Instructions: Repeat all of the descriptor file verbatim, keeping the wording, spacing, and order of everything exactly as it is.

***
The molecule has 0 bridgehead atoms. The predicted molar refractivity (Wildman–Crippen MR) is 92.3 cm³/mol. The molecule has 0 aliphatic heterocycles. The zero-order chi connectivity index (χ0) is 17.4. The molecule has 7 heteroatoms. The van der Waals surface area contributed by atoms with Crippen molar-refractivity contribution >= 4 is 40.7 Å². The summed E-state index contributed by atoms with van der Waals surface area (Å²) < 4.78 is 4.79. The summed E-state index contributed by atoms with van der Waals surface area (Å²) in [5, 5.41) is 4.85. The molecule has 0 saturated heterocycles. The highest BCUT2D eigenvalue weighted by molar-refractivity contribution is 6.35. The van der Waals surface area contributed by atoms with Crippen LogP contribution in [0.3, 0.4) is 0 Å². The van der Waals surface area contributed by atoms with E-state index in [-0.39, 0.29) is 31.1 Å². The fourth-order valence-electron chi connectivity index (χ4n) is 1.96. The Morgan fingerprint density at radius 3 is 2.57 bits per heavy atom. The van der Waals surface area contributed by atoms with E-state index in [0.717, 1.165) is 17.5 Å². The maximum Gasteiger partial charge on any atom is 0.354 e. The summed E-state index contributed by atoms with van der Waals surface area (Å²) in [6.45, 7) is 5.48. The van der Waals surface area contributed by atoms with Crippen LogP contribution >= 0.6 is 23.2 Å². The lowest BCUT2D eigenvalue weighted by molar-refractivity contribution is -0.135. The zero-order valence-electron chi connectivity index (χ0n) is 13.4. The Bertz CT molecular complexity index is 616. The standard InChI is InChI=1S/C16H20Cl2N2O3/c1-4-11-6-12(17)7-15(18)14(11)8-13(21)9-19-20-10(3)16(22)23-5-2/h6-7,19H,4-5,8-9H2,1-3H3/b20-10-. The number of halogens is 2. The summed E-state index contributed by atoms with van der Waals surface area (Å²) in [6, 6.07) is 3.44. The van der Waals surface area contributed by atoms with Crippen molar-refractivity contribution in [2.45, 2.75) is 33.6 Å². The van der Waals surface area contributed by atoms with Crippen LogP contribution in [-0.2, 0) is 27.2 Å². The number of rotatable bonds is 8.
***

The molecule has 0 bridgehead atoms. The predicted molar refractivity (Wildman–Crippen MR) is 92.3 cm³/mol. The molecule has 0 aliphatic heterocycles. The zero-order chi connectivity index (χ0) is 17.4. The molecule has 7 heteroatoms. The van der Waals surface area contributed by atoms with Crippen molar-refractivity contribution >= 4 is 40.7 Å². The summed E-state index contributed by atoms with van der Waals surface area (Å²) < 4.78 is 4.79. The summed E-state index contributed by atoms with van der Waals surface area (Å²) in [5, 5.41) is 4.85. The molecule has 0 saturated heterocycles. The highest BCUT2D eigenvalue weighted by molar-refractivity contribution is 6.35. The van der Waals surface area contributed by atoms with Crippen LogP contribution in [0.3, 0.4) is 0 Å². The van der Waals surface area contributed by atoms with E-state index in [-0.39, 0.29) is 31.1 Å². The fourth-order valence-electron chi connectivity index (χ4n) is 1.96. The Morgan fingerprint density at radius 3 is 2.57 bits per heavy atom. The van der Waals surface area contributed by atoms with E-state index in [0.717, 1.165) is 17.5 Å². The maximum Gasteiger partial charge on any atom is 0.354 e. The summed E-state index contributed by atoms with van der Waals surface area (Å²) in [6.45, 7) is 5.48. The van der Waals surface area contributed by atoms with Crippen LogP contribution >= 0.6 is 23.2 Å². The lowest BCUT2D eigenvalue weighted by molar-refractivity contribution is -0.135. The zero-order valence-electron chi connectivity index (χ0n) is 13.4. The Bertz CT molecular complexity index is 616. The standard InChI is InChI=1S/C16H20Cl2N2O3/c1-4-11-6-12(17)7-15(18)14(11)8-13(21)9-19-20-10(3)16(22)23-5-2/h6-7,19H,4-5,8-9H2,1-3H3/b20-10-. The number of halogens is 2. The summed E-state index contributed by atoms with van der Waals surface area (Å²) in [6, 6.07) is 3.44. The van der Waals surface area contributed by atoms with Crippen molar-refractivity contribution in [2.45, 2.75) is 33.6 Å². The van der Waals surface area contributed by atoms with Crippen LogP contribution in [-0.2, 0) is 27.2 Å². The number of rotatable bonds is 8.